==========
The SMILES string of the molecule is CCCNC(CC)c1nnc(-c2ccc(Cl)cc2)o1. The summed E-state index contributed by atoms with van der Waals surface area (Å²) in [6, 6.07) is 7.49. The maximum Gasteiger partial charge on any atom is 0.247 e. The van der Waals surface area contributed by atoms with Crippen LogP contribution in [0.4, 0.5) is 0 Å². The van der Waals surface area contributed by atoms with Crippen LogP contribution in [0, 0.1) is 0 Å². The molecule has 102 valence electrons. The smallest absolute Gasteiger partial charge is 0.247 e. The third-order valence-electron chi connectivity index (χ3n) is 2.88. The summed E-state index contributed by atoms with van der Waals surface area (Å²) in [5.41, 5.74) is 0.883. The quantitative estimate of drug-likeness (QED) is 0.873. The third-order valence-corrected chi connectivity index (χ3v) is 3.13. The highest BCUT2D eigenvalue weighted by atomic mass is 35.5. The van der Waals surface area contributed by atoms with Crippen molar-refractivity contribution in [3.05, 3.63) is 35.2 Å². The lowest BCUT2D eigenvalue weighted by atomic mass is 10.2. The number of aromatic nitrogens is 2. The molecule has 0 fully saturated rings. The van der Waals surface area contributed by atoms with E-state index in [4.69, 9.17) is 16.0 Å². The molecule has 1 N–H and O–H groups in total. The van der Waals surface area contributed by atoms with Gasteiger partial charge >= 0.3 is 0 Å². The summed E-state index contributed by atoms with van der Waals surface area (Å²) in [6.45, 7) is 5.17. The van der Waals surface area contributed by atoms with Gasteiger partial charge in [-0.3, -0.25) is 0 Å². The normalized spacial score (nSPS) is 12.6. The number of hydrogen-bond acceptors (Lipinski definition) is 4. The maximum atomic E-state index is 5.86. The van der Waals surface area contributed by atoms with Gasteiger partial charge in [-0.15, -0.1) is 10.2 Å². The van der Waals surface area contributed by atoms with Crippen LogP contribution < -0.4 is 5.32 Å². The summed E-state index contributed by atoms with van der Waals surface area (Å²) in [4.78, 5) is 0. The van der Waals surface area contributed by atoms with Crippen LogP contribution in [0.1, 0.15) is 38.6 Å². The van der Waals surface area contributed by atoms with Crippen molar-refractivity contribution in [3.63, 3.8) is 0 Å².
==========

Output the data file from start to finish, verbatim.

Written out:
The SMILES string of the molecule is CCCNC(CC)c1nnc(-c2ccc(Cl)cc2)o1. The summed E-state index contributed by atoms with van der Waals surface area (Å²) in [6, 6.07) is 7.49. The maximum Gasteiger partial charge on any atom is 0.247 e. The van der Waals surface area contributed by atoms with Crippen LogP contribution in [0.4, 0.5) is 0 Å². The van der Waals surface area contributed by atoms with Crippen LogP contribution in [0, 0.1) is 0 Å². The molecule has 102 valence electrons. The smallest absolute Gasteiger partial charge is 0.247 e. The third-order valence-electron chi connectivity index (χ3n) is 2.88. The summed E-state index contributed by atoms with van der Waals surface area (Å²) in [5.41, 5.74) is 0.883. The quantitative estimate of drug-likeness (QED) is 0.873. The third-order valence-corrected chi connectivity index (χ3v) is 3.13. The highest BCUT2D eigenvalue weighted by atomic mass is 35.5. The van der Waals surface area contributed by atoms with Crippen molar-refractivity contribution in [3.05, 3.63) is 35.2 Å². The lowest BCUT2D eigenvalue weighted by atomic mass is 10.2. The number of aromatic nitrogens is 2. The molecule has 0 fully saturated rings. The van der Waals surface area contributed by atoms with E-state index in [4.69, 9.17) is 16.0 Å². The molecule has 1 N–H and O–H groups in total. The van der Waals surface area contributed by atoms with Gasteiger partial charge >= 0.3 is 0 Å². The summed E-state index contributed by atoms with van der Waals surface area (Å²) in [6.45, 7) is 5.17. The van der Waals surface area contributed by atoms with Gasteiger partial charge in [-0.3, -0.25) is 0 Å². The normalized spacial score (nSPS) is 12.6. The number of hydrogen-bond acceptors (Lipinski definition) is 4. The maximum atomic E-state index is 5.86. The van der Waals surface area contributed by atoms with Gasteiger partial charge in [-0.15, -0.1) is 10.2 Å². The van der Waals surface area contributed by atoms with Crippen LogP contribution < -0.4 is 5.32 Å². The summed E-state index contributed by atoms with van der Waals surface area (Å²) in [4.78, 5) is 0. The van der Waals surface area contributed by atoms with Crippen LogP contribution in [0.1, 0.15) is 38.6 Å². The van der Waals surface area contributed by atoms with Crippen molar-refractivity contribution in [3.63, 3.8) is 0 Å².